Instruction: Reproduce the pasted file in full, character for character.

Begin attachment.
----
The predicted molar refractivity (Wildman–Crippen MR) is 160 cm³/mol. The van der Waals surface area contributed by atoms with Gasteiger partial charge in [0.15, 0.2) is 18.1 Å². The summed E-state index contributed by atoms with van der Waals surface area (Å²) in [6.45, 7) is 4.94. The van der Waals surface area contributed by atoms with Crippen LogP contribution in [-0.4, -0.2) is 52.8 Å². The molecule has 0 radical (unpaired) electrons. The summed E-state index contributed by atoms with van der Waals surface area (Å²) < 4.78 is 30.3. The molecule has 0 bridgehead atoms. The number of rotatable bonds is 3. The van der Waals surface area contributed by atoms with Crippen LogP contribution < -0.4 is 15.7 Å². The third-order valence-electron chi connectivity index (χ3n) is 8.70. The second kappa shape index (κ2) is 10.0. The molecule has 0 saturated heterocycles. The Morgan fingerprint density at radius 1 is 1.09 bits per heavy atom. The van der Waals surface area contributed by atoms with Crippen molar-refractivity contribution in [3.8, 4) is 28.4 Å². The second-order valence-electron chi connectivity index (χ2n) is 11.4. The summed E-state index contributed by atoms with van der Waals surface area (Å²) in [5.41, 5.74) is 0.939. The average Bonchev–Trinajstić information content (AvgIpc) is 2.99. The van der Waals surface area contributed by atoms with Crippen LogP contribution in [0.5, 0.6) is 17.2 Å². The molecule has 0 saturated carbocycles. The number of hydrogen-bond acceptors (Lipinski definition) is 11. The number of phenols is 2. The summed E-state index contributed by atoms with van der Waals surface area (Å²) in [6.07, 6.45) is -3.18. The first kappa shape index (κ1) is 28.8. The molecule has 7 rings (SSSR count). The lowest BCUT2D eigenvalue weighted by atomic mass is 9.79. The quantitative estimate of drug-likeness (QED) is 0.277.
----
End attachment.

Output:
The predicted molar refractivity (Wildman–Crippen MR) is 160 cm³/mol. The van der Waals surface area contributed by atoms with Gasteiger partial charge in [0.15, 0.2) is 18.1 Å². The summed E-state index contributed by atoms with van der Waals surface area (Å²) in [6.45, 7) is 4.94. The van der Waals surface area contributed by atoms with Crippen LogP contribution in [-0.4, -0.2) is 52.8 Å². The molecule has 0 radical (unpaired) electrons. The summed E-state index contributed by atoms with van der Waals surface area (Å²) < 4.78 is 30.3. The molecule has 0 bridgehead atoms. The number of rotatable bonds is 3. The van der Waals surface area contributed by atoms with Crippen LogP contribution < -0.4 is 15.7 Å². The third-order valence-electron chi connectivity index (χ3n) is 8.70. The second kappa shape index (κ2) is 10.0. The molecule has 0 saturated heterocycles. The Morgan fingerprint density at radius 1 is 1.09 bits per heavy atom. The van der Waals surface area contributed by atoms with Crippen molar-refractivity contribution in [3.8, 4) is 28.4 Å². The second-order valence-electron chi connectivity index (χ2n) is 11.4. The summed E-state index contributed by atoms with van der Waals surface area (Å²) in [5.41, 5.74) is 0.939. The average Bonchev–Trinajstić information content (AvgIpc) is 2.99. The van der Waals surface area contributed by atoms with Crippen LogP contribution in [0.5, 0.6) is 17.2 Å². The molecule has 0 saturated carbocycles. The number of hydrogen-bond acceptors (Lipinski definition) is 11. The number of phenols is 2. The summed E-state index contributed by atoms with van der Waals surface area (Å²) in [6.07, 6.45) is -3.18. The first kappa shape index (κ1) is 28.8. The molecule has 7 rings (SSSR count). The lowest BCUT2D eigenvalue weighted by atomic mass is 9.79. The quantitative estimate of drug-likeness (QED) is 0.277.